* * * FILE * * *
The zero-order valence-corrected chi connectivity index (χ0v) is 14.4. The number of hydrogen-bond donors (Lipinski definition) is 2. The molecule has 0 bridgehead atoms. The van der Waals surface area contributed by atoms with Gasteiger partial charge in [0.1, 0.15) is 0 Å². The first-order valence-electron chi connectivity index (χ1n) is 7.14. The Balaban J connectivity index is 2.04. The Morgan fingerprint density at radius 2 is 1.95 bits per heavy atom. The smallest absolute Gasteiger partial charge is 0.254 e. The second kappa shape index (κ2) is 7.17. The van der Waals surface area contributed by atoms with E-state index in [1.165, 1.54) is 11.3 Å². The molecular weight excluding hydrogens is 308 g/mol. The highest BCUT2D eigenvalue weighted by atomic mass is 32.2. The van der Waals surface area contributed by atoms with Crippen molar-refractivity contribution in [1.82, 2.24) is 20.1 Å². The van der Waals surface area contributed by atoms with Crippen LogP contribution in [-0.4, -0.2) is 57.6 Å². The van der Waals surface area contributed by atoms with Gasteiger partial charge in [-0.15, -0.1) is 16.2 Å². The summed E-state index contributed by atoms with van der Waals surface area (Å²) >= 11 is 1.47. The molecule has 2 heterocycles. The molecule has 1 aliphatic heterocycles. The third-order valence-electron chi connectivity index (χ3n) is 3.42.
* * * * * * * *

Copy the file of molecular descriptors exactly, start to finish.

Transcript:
The zero-order valence-corrected chi connectivity index (χ0v) is 14.4. The number of hydrogen-bond donors (Lipinski definition) is 2. The molecule has 0 bridgehead atoms. The van der Waals surface area contributed by atoms with Gasteiger partial charge in [0.1, 0.15) is 0 Å². The first-order valence-electron chi connectivity index (χ1n) is 7.14. The Balaban J connectivity index is 2.04. The Morgan fingerprint density at radius 2 is 1.95 bits per heavy atom. The smallest absolute Gasteiger partial charge is 0.254 e. The second kappa shape index (κ2) is 7.17. The van der Waals surface area contributed by atoms with E-state index in [1.165, 1.54) is 11.3 Å². The molecular weight excluding hydrogens is 308 g/mol. The highest BCUT2D eigenvalue weighted by atomic mass is 32.2. The van der Waals surface area contributed by atoms with Crippen molar-refractivity contribution in [1.82, 2.24) is 20.1 Å². The van der Waals surface area contributed by atoms with Crippen LogP contribution in [-0.4, -0.2) is 57.6 Å². The van der Waals surface area contributed by atoms with Gasteiger partial charge in [-0.15, -0.1) is 16.2 Å². The summed E-state index contributed by atoms with van der Waals surface area (Å²) >= 11 is 1.47. The molecule has 2 heterocycles. The molecule has 1 aliphatic heterocycles. The third-order valence-electron chi connectivity index (χ3n) is 3.42.